Two successful business models winning companies adopt

Two successful business models winning companies adopt

Most successful businesses are super-simplifiers. They are either in the mass market segment (low-cost player) or in the premium segment (value proposition player). Businesses that don't have any competitive edge are usually stuck in the middle of this conundrum.

Geoffrey Moore, the author of the famous book Crossing the Chasm, observed that there are two key business architectures: high margin, low volume (complex systems model) or low margin, high volume (volume operations model). This concept demonstrates that a company cannot do both at the same time.

Few examples;

Maruti Suzuki is a low-cost player in the Indian car industry.

BMW is a premium brand in the car industry.

Southwest Airlines is a mass-market player in the airline industry.

Apple is a premium brand in the tech consumer products industry.

IKEA is a mass-market player in the furniture industry.

The mass market model is all about offering a low-cost product or service in the entire industries, and businesses should have a product and system that can reduce the costs dramatically not just incrementally. The key question is how could the cost be reduced substantially when compared to the competition so that it creates a massive demand for the product in the market.

Back in 1910, Henry Ford reduced the price of the car and created a massive demand for the entire car market. He introduced assembly line to manufacture the cars quickly by reducing the labour costs and also reduced the variety of the car just to one model T. Ford. He scaled up the business quickly so that competition didn’t catch up.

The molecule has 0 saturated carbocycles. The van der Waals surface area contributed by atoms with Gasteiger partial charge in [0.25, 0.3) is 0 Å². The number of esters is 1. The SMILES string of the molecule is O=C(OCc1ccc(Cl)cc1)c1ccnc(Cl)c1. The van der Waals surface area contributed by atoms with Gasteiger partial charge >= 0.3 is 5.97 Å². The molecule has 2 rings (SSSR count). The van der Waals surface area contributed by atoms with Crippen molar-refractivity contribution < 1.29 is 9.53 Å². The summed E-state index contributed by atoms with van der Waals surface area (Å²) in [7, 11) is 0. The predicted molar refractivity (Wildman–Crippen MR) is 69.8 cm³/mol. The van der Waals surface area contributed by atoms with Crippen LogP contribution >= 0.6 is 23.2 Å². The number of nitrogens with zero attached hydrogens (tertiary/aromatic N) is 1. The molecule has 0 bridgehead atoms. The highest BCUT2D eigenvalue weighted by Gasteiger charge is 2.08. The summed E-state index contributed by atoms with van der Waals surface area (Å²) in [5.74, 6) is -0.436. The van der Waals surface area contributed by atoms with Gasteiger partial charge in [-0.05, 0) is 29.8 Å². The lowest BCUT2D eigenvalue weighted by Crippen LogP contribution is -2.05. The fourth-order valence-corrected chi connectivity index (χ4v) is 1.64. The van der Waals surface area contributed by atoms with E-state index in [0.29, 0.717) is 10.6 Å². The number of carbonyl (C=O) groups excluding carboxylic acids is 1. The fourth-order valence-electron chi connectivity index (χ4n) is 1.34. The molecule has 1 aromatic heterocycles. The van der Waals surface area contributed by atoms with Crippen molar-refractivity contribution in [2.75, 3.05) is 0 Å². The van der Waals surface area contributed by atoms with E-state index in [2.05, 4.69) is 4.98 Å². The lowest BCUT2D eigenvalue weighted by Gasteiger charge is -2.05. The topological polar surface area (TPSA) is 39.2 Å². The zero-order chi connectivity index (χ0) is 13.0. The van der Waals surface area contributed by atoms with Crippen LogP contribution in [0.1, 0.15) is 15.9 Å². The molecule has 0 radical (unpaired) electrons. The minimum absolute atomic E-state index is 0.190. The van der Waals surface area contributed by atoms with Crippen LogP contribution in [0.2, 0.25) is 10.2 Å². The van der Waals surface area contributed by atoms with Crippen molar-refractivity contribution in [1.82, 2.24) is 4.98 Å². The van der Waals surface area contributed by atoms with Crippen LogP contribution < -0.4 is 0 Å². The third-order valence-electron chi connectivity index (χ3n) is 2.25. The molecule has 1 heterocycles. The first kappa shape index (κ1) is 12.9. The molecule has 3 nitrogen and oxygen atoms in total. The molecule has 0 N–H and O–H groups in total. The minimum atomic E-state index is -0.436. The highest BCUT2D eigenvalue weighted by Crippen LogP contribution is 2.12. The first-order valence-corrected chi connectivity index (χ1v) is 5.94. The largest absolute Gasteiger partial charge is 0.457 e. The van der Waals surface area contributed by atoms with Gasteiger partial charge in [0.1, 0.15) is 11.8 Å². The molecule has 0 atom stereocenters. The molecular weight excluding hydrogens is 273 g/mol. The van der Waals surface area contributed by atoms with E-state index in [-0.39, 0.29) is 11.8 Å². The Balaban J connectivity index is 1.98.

To reduce costs, a company needs to deeply look into their cost structure right from manufacturing, distribution, pricing and marketing.

The premium segment is all about enhancing the value proposition and service to a specific market that is not price-sensitive.

Apple does this brilliantly. It offers premium technology products like smartphones, watches, iPad to a specific target market, which craves for aesthetic design and great usability. They charge a premium price and is one of the most profitable companies in the world.

To put things in perspective, you either have to be the Ford or Apple of your industry.

To choose which route to travel, low cost or premium, you just need to check your own mindset, company culture, and capabilities. If you, as an entrepreneur, has a flair for aesthetics and elegance and has built the skillsets of your organization accordingly, the premium segment would be an ideal fit for you.

On the other hand, if you have an eye for costing and experienced in procuring materials and labour at lower costs, then go for the low-cost strategy. To become a low-cost player, you need to quickly scale-up the business. This will further help you to negotiate with the suppliers and reduce the costs further and also build an entry barrier to the competition.

Having clarity on this fundamental business model will help you devise the entire business strategy, product, pricing, company culture and marketing efficiently.

About the Author

Rajesh Srinivasan is a Marketing Strategy Consultant, Author, and Keynote speaker.

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